Coal ETF: Dirty, Sexy Money - TheStreet

The Market Vectors Coal ETF (KOL) - Get Report has been one of the hottest ETFs in the second quarter. It is up 43.1% in just the past 13 weeks.

This relatively new ETF has only been trading since January. With top holdings that include

Peabody Energy

(BTU) - Get Report



(CNX) - Get Report


Arch Coal

(ACI) - Get Report


Massey Energy Company

( MEE), the fund has prospered this year as the rest of the market has foundered.

Soaring energy costs have fueled the success of this fund and one market analyst sees the present supply vs. demand situation as being favorable to coal investors.

"With oil prices rising and demand for coal from China and India rising, the outlook for coal is very promising," says Phil Flynn, vice president and senior market analyst at

Alaron Trading

. "I think demand for coal is going to continue to remain very strong."

Although Flynn acknowledges the risk that environmental worries present to the industry, he sees a drive toward energy independence as an offsetting force.

"Concerns about global warming and pollution are among the biggest risks to the industry," he said. "Though I still think the outlook for coal is good as the U.S. makes a push to become less reliant upon foreign oil."

Frank Husic, chief investment officer of

Husic Capital Management

, has maintained a similarly positive sentiment toward the coal space for some time now, and continues to like this area of the market.

"It has been one of my favorite areas of the market for three years now," he says. "It's the short-term answer to our energy problem because it is something that we have a lot of. The U.S. is the Saudi Arabia of coal."

Husic agrees with Flynn on the risk that environmental concerns pose to these stocks, and adds volatility as another theme to be mindful of.

"Coal has generally traded at somewhat of a discount because it is environmentally unpleasing," he says. "There has also been blood-curdling volatility in the coal stocks recently because they are a leader group right now."

Husic believes there is the potential for consolidation in the industry and says that investors could use the ETF to hedge their bets.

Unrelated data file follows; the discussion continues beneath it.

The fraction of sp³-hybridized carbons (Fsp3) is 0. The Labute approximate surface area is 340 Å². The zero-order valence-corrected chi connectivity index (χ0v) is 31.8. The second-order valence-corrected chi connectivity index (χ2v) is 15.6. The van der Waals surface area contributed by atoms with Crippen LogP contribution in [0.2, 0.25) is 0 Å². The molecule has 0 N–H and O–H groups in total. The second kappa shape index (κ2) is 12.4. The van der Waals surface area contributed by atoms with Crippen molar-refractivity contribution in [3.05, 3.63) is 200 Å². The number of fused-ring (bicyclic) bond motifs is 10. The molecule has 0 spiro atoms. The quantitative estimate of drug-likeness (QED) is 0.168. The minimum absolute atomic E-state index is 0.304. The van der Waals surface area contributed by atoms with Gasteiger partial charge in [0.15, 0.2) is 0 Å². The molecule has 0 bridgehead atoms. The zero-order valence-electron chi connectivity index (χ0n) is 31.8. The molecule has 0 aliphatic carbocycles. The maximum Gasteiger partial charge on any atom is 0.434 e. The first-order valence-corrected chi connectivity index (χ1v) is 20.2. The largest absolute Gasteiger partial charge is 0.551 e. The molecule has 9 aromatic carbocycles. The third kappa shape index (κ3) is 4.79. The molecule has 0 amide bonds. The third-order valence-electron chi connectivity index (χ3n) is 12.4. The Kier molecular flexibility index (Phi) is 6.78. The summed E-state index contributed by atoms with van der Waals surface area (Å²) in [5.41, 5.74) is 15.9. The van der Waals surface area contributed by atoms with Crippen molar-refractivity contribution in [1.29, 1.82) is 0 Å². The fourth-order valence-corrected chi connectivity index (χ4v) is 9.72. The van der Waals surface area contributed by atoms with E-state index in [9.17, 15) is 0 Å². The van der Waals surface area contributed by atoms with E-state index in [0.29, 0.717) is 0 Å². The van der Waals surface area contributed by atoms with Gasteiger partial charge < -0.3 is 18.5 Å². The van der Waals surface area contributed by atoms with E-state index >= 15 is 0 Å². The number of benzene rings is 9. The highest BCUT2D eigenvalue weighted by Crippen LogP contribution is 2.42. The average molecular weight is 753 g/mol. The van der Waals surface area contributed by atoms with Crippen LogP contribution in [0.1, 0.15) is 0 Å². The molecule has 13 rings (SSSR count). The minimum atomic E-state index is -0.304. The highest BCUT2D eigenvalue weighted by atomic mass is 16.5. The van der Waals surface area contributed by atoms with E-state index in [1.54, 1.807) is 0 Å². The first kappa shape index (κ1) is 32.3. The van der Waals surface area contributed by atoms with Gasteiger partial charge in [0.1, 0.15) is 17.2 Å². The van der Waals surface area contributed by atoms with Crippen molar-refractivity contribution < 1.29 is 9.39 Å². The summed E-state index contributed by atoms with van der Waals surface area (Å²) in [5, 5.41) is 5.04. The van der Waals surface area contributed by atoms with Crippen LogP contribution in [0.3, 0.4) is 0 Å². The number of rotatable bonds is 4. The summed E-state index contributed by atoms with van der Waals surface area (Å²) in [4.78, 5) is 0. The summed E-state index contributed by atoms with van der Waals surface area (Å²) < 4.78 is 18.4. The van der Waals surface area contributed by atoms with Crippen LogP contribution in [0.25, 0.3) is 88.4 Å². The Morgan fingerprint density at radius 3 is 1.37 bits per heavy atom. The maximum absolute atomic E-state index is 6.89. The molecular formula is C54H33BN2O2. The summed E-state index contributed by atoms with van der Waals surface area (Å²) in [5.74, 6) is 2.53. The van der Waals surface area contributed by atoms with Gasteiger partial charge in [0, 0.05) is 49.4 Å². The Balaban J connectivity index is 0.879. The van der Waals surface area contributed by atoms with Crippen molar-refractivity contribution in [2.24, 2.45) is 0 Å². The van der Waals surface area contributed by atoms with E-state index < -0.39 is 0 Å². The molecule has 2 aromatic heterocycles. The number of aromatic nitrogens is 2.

"One strategy would be to buy names that have looked like potential takeover targets such as

James River Coal



National Coal

( NCOC) and

International Coal Group

( ICO), and sell the ETF short as a hedge," he says. "Then you would be protected to some extent if the group were to collapse."

Drilling down on some of the coal ETF's top holdings, Ann Kohler, an Energy Analyst and Managing Director for

Caris & Company

, is particularly fond of companies with exposure to metallurgic coal, which is used in steel production.

"There has been a very strong level of demand on a global basis for metallurgic coal," she says. "The metallurgic-focused companies have strong fundamentals as well."

When it comes to individual names, Kohler has long been a fan of Massey Energy.

"It has been my top pick in the space for the past year and a half," she observes. "There is probably a little bit more stability on the metallurgic side of their business."

Shares of Massey have more than doubled, rising 157.1% year to date. In April, the company announced a 30% year-over-year improvement in its first-quarter earnings per share. Kohler maintains a buy rating on Massey.

Among the ETF's other holdings, Kohler has a hold rating on Peabody and an underperform rating on Arch Coal.

"I'm concerned that there could be a pullback in the price of oil, which could negatively impact Arch's steam coal business," she says.